The SpaceX Falcon 9 rocket carrying the company’s Crew Dragon (although without astronauts on this mission) on its Demo-1 flight test to the International Space Station will lift off from the same historic site where astronauts first launched to the moon. Launch Complex 39A at NASA’s Kennedy Space Center in Florida is also the site of dozens of space shuttle launches that helped build the orbital laboratory.
Launch Complexes 39A and B were constructed in the 1960s. Both launch pads have a long history of supporting launches for the Apollo and Space Shuttle Programs. Launch Pad 39A was the launch site for 11 Saturn V Apollo missions, including Apollo 11, the first Moon landing. The pad also was the launch site for 82 space shuttle missions, including STS-1, the first shuttle launch, the STS-125 final servicing mission for the Hubble Space Telescope, and STS-135, the final shuttle mission.
After the space shuttle was retired in 2011, NASA began the process to transform Kennedy Space Center from a historically government-only launch facility into a multi-user spaceport for both government and commercial use. On April 14, 2014, the agency signed a property agreement with SpaceX of Hawthorne, California, for use of the launch site for the next 20 years.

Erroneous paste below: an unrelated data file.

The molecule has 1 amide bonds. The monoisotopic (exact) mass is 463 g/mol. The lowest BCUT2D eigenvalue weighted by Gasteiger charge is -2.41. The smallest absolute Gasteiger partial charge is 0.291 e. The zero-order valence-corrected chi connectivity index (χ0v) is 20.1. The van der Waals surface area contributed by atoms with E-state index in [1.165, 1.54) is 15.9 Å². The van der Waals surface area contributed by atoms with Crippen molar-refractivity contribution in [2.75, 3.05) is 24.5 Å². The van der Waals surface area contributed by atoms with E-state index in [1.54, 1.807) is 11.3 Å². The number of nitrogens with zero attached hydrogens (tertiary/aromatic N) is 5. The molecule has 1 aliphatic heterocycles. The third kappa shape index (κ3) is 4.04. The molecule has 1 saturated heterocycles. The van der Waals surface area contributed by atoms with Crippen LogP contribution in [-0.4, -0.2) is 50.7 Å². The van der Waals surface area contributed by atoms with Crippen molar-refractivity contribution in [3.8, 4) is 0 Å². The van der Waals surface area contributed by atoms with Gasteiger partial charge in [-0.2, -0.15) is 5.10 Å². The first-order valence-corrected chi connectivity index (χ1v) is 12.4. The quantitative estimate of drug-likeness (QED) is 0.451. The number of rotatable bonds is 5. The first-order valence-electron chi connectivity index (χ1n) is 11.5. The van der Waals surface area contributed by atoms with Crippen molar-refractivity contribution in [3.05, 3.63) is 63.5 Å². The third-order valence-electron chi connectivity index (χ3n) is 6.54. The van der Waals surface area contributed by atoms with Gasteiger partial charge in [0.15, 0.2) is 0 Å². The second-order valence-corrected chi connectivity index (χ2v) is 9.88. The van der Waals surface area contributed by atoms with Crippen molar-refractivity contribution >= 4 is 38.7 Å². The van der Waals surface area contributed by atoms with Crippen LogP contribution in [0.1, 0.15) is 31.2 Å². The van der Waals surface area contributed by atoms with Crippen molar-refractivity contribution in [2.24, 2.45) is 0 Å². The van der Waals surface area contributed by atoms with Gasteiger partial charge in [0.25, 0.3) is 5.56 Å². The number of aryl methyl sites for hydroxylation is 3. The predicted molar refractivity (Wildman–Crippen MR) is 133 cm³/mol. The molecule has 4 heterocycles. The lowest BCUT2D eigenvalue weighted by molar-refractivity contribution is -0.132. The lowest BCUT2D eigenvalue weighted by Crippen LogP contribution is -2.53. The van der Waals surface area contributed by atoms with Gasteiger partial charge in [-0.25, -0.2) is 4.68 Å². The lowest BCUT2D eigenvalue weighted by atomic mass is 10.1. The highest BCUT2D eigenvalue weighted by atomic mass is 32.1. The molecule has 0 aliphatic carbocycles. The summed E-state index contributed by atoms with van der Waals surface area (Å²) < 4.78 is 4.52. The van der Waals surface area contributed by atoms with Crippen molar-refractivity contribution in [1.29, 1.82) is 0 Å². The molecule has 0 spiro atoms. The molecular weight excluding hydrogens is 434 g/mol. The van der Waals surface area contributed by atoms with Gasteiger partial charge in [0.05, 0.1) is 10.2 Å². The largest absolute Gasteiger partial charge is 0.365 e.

SpaceX upgraded and modified the launch pad to support its Falcon 9 and Falcon Heavy rockets. The company also built a horizontal processing hangar at the base of the pad to perform final vehicle integration prior to flight. The first SpaceX launch from the pad was the company’s 10th commercial resupply services (CRS-10) mission for NASA. A SpaceX Falcon 9 launched a Dragon cargo spacecraft on CRS-10 on Feb. 19, 2017. The Dragon delivered about 5,500 pounds of supplies to the space station, including the Stratospheric Aerosol and Gas Experiment (SAGE) III instrument to further study ozone in the Earth’s atmosphere. NASA and SpaceX combined have launched more than 100 missions from Pad 39A.
Because of NASA’s partnership with SpaceX within the agency’s Commercial Crew Program, Launch Complex 39A will once again be the site of crewed missions to the space station.
NASA also is partnered with Boeing to return crewed missions to the space station; the company will launch its CST-100 Starliner spacecraft on a United Launch Alliance Atlas V rocket a few miles down the shoreline, from Space Launch Complex 41 at Cape Canaveral Air Force Station in Florida.
By relying on industry trips to low-Earth orbit, NASA can concentrate on developing rockets and spacecraft for missions to the Moon and Mars.